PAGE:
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The ACT Framework draws on collective knowledge to translate climate change projections into a portfolio of adaptation actions.
Highlights of federal, state and regional initiatives that provide funding, resources or support to assist land trusts with planning, management and public education projects.
Coastal areas are commonly defined as the interface or transition areas between land and sea, including large inland lakes. Climate change is impacting and will continue to affect coastal areas in a variety of ways. Coasts are sensitive to sea level rise, changes in the frequency and intensity of storms, increases in precipitation, and warmer ocean temperatures. In addition, rising atmospheric concentrations of carbon dioxide (CO2) are causing the oceans to absorb more of the gas and become more acidic. These changes are already impacting coastal and marine ecosystems.
One of the first activities initiated by the Watch Hill Conservancy (WHC) when it was established was to create a partnership with the US Fish and Wildlife Service to collaboratively work to protect the piping plovers on Napatree. Plovers are the emblematic logo of the WHC. WHC personnel assist FWS scientists in a number of ways: they help erect fencing to keep the public away from plover nesting and feeding sites, observe plovers for nest building behavior, monitor nests, and remove fencing at the end of the season.
Regionally planned ecological corridors are being implemented in Michigan to protect wildlife and water quality.
Downeast Lakes Land Trust’s carbon project covers more than 19,000 acres of the trust’s 33,700 Farm Cove Community Forest in eastern Maine, and registered nearly 200,000 offsets; each offset is equivalent to one ton of carbon dioxide.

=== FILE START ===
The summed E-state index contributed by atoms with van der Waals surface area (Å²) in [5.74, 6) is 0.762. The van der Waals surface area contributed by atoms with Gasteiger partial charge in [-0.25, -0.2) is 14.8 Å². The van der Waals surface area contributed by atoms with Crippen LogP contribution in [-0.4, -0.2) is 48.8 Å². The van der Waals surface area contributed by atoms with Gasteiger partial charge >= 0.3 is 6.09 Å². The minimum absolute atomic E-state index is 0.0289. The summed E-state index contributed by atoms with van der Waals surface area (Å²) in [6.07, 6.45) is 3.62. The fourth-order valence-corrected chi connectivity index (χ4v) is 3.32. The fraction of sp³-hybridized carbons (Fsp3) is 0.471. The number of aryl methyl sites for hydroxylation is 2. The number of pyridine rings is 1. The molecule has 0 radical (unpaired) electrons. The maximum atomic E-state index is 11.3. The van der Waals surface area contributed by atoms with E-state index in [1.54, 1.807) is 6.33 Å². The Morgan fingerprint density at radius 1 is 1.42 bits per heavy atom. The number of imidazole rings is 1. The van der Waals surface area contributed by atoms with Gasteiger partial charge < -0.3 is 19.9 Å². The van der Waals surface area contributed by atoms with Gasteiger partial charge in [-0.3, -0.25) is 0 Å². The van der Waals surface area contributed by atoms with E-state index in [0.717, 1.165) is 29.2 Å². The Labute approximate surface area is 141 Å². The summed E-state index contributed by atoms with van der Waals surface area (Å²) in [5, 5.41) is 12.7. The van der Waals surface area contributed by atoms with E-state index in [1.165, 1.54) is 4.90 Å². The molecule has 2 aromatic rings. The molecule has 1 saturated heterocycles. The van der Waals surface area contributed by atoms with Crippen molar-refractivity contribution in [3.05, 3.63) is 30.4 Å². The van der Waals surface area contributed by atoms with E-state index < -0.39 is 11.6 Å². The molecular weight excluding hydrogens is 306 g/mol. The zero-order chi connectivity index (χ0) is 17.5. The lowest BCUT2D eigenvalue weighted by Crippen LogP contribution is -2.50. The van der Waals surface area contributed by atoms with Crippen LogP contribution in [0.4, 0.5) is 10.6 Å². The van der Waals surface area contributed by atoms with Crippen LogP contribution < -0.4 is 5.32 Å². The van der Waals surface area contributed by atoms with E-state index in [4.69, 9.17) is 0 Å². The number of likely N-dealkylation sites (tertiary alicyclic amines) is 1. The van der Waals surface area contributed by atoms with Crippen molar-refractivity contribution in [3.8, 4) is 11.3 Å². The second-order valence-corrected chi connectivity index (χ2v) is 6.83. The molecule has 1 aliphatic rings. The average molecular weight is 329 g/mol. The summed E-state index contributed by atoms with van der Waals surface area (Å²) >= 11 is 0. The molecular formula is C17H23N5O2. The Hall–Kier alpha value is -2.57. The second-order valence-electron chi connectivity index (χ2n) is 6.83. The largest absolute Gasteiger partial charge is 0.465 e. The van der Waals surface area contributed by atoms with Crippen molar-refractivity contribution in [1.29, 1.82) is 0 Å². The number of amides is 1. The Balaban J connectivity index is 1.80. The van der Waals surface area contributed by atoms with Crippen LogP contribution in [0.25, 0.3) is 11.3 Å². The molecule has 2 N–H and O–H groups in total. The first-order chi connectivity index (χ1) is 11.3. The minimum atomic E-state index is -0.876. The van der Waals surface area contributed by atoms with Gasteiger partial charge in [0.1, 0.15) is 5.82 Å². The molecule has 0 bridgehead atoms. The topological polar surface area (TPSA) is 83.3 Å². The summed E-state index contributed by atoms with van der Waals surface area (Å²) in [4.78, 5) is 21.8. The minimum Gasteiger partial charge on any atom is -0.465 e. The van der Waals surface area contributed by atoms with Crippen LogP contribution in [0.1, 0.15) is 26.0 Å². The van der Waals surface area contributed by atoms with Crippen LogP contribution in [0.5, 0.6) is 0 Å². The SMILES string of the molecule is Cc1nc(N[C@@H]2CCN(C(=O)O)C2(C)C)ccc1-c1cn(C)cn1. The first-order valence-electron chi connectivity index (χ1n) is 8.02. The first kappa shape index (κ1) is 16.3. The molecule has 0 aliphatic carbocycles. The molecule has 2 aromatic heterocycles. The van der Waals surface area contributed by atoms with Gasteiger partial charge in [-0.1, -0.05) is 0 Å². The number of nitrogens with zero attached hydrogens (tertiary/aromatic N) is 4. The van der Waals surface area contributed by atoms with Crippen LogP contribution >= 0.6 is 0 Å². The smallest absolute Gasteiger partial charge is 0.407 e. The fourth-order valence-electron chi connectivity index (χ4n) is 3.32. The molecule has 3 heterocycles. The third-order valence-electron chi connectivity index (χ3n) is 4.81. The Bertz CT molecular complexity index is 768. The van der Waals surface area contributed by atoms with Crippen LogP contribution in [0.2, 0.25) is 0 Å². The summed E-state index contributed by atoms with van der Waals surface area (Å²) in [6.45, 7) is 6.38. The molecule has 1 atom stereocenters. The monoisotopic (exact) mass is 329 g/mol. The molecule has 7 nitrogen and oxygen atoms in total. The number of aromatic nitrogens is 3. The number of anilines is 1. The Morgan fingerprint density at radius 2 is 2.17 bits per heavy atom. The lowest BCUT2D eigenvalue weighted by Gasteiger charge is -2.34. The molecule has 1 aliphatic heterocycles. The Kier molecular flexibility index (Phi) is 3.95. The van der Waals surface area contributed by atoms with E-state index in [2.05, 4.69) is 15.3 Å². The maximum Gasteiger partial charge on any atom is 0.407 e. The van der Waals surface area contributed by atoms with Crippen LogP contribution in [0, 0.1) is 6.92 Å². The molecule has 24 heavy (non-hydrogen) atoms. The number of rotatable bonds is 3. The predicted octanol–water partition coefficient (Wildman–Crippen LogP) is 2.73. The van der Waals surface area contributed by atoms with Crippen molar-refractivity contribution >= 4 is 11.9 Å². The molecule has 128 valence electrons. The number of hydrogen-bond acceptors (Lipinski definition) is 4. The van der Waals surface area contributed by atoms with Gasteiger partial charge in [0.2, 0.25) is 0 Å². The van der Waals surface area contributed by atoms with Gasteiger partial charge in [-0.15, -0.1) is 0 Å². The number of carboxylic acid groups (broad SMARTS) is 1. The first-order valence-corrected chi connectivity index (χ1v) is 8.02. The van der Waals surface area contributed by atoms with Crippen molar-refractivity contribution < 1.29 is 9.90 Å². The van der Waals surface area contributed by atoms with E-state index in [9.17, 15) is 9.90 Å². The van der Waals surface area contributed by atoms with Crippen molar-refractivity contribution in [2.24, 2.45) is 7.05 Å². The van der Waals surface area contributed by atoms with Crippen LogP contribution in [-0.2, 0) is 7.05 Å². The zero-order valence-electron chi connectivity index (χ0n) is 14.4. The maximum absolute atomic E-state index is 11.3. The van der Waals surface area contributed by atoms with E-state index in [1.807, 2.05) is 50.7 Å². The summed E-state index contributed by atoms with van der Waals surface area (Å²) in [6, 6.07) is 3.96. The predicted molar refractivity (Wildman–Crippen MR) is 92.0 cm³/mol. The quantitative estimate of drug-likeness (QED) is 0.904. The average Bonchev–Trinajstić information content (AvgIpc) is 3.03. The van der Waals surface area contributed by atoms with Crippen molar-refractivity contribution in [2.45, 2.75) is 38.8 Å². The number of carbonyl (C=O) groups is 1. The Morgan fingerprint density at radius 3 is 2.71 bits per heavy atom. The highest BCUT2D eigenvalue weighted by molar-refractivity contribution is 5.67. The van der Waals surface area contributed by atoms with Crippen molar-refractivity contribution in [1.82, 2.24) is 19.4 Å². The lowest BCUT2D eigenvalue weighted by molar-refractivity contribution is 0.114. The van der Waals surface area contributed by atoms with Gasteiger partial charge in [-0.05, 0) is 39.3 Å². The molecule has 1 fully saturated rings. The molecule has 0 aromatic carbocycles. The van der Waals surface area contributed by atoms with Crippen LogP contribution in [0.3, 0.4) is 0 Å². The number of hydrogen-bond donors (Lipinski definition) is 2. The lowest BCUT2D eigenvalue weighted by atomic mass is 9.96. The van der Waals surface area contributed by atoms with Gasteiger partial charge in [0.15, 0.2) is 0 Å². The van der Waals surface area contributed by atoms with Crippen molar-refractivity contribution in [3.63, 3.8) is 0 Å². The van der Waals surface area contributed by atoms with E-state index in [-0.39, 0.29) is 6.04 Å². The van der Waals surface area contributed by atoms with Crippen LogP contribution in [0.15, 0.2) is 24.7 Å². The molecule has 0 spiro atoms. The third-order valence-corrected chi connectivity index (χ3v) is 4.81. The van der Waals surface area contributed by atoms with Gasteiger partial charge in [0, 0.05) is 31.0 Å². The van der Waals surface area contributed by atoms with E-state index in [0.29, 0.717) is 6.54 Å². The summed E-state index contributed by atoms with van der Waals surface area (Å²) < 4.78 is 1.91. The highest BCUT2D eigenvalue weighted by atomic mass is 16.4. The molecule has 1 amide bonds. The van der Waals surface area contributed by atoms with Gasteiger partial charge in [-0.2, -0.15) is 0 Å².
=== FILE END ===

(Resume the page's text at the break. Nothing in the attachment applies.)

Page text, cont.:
Numerous land trusts have already incorporated elements of climate adaptation planning into their management strategies. In general, a climate change adaptation plan identifies and assesses impacts that are likely to affect the planning area, develops goals and actions to best minimize these impacts, and establishes a process to implement those actions. Climate change adaptation actions can often fulfill other management goals, such as sustainable development and risk reduction, and can therefore be incorporated into existing decision-making processes.
This OSI fact sheet highlights how a regional conservation partnership is incorporating climate resiliency into conservation efforts at a regional scale.
Point Blue’s climate-smart publication, Integrating Climate Adaptation into Land Conservation – A Climate-Smart Framework for Land Trusts, aims to provide land trusts and other land conservation practitioners with a guide to integrating climate change projections and climate adaptation approaches into the process of private land conservation.
Using a cooperative, science-based business model, Joint Venture partnerships tackle the most pressing issues facing wildlife managers and conservationists today, including immediate and future threats from global climate change. Joint Ventures partner within existing bird conservation initiatives and state wildlife action plans, to achieve efficiency, coordination and results.